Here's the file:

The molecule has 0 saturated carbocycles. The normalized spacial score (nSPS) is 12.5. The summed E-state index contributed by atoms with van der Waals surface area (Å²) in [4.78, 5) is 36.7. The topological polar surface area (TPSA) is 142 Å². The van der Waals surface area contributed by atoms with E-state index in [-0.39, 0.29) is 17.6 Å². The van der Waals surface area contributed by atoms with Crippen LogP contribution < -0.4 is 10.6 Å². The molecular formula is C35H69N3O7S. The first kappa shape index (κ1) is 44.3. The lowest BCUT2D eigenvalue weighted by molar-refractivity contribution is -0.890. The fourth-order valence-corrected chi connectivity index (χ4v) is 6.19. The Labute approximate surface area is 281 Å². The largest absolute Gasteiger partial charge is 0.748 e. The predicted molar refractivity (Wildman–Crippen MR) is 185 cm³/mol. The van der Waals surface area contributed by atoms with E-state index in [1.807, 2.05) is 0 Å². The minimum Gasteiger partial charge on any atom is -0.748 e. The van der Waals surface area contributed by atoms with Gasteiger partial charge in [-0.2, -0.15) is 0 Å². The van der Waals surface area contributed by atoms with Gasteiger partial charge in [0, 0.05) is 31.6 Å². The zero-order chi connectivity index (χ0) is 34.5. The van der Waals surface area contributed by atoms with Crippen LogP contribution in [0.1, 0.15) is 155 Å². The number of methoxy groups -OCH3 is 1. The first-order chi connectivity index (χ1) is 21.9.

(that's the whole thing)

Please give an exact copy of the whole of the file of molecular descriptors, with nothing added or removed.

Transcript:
The molecule has 0 saturated carbocycles. The normalized spacial score (nSPS) is 12.5. The summed E-state index contributed by atoms with van der Waals surface area (Å²) in [4.78, 5) is 36.7. The topological polar surface area (TPSA) is 142 Å². The van der Waals surface area contributed by atoms with E-state index in [-0.39, 0.29) is 17.6 Å². The van der Waals surface area contributed by atoms with Crippen LogP contribution < -0.4 is 10.6 Å². The molecular formula is C35H69N3O7S. The first kappa shape index (κ1) is 44.3. The lowest BCUT2D eigenvalue weighted by molar-refractivity contribution is -0.890. The fourth-order valence-corrected chi connectivity index (χ4v) is 6.19. The Labute approximate surface area is 281 Å². The largest absolute Gasteiger partial charge is 0.748 e. The predicted molar refractivity (Wildman–Crippen MR) is 185 cm³/mol. The van der Waals surface area contributed by atoms with E-state index in [1.807, 2.05) is 0 Å². The minimum Gasteiger partial charge on any atom is -0.748 e. The van der Waals surface area contributed by atoms with Gasteiger partial charge in [-0.2, -0.15) is 0 Å². The van der Waals surface area contributed by atoms with Gasteiger partial charge in [0, 0.05) is 31.6 Å². The zero-order chi connectivity index (χ0) is 34.5. The van der Waals surface area contributed by atoms with Crippen LogP contribution in [0.1, 0.15) is 155 Å². The number of methoxy groups -OCH3 is 1. The first-order chi connectivity index (χ1) is 21.9.